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Plant Answer Line Question

Keywords: Ribes, Tree rusts

Our flowering currant has rust disease. It flowers beautifully but looks hideous for most of the summer and fall until its leaves drop. We're debating whether to remove it, though we love the reddish blooms. Is it affecting other plants in neighboring gardens (for instance, our neighbor's Heuchera which has rust)? Are there varieties of currant that are rust-resistant?


Your currant (Ribes sanguineum) is probably infected with white pine blister rust (Cronartium ribicola), which also affects some edible currants. As the name of the fungal infection suggests, this is a disease that passes back and forth between its hosts--currants (which aren't killed by it) and white pine or Pinus strobus (which is seriously harmed by it). Don't feel guilty about the neighbor's Heuchera rust, which is caused by a different fungus specific to that plant, Puccinia heucherae. However, if there are white pines within 1,000 feet, the disease could kill them.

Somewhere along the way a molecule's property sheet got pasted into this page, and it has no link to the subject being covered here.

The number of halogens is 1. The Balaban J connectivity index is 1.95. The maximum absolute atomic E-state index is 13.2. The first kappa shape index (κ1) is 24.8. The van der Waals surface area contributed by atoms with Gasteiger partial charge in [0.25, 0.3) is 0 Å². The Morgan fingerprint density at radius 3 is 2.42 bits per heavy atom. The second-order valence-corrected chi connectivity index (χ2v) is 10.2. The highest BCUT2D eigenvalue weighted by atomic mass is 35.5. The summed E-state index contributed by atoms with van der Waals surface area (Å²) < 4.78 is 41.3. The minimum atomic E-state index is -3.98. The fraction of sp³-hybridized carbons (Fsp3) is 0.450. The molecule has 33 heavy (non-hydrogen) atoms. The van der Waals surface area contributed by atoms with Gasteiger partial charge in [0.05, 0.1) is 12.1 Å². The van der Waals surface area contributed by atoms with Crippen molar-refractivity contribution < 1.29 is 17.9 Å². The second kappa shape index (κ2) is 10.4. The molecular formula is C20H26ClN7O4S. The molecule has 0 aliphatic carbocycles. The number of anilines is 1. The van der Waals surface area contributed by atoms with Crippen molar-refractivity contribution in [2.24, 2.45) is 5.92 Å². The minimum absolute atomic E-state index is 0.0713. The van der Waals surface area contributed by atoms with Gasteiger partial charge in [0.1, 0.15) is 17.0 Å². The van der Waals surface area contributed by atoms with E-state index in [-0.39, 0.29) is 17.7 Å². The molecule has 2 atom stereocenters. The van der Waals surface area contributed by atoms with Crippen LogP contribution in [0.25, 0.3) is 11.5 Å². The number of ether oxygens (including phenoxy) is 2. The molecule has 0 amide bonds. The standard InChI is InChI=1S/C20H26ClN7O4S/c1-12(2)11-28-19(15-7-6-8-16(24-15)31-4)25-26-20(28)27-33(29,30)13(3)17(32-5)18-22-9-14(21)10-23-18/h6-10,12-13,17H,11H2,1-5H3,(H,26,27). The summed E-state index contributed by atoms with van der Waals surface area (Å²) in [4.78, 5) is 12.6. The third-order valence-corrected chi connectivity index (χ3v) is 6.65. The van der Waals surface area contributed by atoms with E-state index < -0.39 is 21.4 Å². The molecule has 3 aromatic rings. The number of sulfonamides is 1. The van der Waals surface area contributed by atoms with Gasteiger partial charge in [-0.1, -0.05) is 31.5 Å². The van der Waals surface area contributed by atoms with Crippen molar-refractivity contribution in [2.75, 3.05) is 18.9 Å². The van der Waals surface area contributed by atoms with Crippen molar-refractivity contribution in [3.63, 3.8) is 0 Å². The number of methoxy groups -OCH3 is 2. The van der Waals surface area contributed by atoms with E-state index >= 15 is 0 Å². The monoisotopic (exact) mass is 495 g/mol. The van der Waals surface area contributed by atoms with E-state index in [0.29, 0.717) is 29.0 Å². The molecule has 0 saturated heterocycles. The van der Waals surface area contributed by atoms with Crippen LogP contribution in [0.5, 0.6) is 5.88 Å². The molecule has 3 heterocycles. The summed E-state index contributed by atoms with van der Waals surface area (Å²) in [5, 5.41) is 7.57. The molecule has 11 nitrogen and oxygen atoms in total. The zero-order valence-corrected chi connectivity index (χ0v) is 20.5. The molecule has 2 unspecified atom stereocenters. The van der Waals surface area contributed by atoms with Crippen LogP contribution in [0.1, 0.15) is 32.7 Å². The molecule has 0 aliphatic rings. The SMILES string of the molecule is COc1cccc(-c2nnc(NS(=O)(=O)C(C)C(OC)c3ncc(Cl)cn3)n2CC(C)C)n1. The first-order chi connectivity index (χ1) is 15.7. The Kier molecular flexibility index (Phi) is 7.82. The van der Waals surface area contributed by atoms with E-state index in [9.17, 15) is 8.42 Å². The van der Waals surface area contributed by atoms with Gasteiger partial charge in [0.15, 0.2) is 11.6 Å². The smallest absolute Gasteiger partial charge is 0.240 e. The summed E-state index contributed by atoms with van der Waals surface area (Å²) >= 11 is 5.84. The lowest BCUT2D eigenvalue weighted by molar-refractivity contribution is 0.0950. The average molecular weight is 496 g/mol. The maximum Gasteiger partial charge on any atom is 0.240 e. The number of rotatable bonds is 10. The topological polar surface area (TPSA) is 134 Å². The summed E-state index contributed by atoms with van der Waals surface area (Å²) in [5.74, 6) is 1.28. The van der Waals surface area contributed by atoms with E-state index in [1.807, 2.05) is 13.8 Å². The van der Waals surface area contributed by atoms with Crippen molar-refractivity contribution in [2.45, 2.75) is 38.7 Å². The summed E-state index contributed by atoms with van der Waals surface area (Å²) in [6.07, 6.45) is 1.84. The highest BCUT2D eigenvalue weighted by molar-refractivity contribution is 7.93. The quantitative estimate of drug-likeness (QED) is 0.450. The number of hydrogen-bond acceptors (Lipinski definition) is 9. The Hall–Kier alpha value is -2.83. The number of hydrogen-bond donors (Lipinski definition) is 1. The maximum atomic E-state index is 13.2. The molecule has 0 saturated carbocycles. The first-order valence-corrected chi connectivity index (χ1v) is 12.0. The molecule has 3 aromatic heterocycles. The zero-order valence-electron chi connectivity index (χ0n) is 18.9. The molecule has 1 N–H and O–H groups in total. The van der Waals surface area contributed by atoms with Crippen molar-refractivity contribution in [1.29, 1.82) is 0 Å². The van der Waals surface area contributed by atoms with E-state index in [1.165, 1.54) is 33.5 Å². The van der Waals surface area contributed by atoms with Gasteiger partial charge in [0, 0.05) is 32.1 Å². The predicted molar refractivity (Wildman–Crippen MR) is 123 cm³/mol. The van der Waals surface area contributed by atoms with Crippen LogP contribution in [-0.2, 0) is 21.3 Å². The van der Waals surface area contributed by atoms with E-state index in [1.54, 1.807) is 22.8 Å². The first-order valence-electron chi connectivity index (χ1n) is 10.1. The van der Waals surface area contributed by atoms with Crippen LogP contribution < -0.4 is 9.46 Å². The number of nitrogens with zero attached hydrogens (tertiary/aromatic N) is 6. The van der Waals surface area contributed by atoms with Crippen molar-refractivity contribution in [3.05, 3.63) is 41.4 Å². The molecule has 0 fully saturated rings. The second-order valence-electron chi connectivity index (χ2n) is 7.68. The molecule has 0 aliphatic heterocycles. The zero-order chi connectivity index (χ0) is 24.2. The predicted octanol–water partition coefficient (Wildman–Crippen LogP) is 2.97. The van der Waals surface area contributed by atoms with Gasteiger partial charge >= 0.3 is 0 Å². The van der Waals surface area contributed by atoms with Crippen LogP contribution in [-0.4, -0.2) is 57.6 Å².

The link above mentions that Ribes sanguineum is very susceptible to the disease. Several varieties of edible red currant are rated as virtually immune ('Viking' and 'Red Dutch'), but these are not the type of currant grown for their highly ornamental flowers. I could not find any information about resistant flowering currants, but if there are pines in your neighborhood which have the fungal infection, the rust may continue to be a concern for any future currants you plant.

You may find this blog post by a Seattle gardener of interest.

Date 2016-09-24
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April 11 2017 13:50:16